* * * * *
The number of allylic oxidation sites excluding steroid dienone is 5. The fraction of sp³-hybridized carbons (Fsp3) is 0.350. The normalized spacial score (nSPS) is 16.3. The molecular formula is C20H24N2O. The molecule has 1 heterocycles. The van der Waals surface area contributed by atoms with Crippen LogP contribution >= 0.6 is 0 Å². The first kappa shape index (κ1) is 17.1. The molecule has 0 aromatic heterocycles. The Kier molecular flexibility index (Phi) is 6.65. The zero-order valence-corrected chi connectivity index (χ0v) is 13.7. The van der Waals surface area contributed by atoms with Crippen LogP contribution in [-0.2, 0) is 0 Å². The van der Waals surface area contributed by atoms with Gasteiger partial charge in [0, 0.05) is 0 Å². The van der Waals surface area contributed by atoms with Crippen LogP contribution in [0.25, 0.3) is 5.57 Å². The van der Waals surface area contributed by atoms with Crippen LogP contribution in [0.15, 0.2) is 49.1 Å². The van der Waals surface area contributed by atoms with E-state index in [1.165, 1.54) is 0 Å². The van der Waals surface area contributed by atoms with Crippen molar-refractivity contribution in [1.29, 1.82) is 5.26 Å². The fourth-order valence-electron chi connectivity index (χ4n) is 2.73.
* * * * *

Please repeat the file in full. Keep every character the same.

The number of allylic oxidation sites excluding steroid dienone is 5. The fraction of sp³-hybridized carbons (Fsp3) is 0.350. The normalized spacial score (nSPS) is 16.3. The molecular formula is C20H24N2O. The molecule has 1 heterocycles. The van der Waals surface area contributed by atoms with Crippen LogP contribution >= 0.6 is 0 Å². The first kappa shape index (κ1) is 17.1. The molecule has 0 aromatic heterocycles. The Kier molecular flexibility index (Phi) is 6.65. The zero-order valence-corrected chi connectivity index (χ0v) is 13.7. The van der Waals surface area contributed by atoms with Crippen LogP contribution in [-0.2, 0) is 0 Å². The van der Waals surface area contributed by atoms with Gasteiger partial charge in [0, 0.05) is 0 Å². The van der Waals surface area contributed by atoms with Crippen LogP contribution in [0.25, 0.3) is 5.57 Å². The van der Waals surface area contributed by atoms with Crippen LogP contribution in [0.15, 0.2) is 49.1 Å². The van der Waals surface area contributed by atoms with E-state index in [1.165, 1.54) is 0 Å². The van der Waals surface area contributed by atoms with Crippen molar-refractivity contribution in [1.29, 1.82) is 5.26 Å². The fourth-order valence-electron chi connectivity index (χ4n) is 2.73.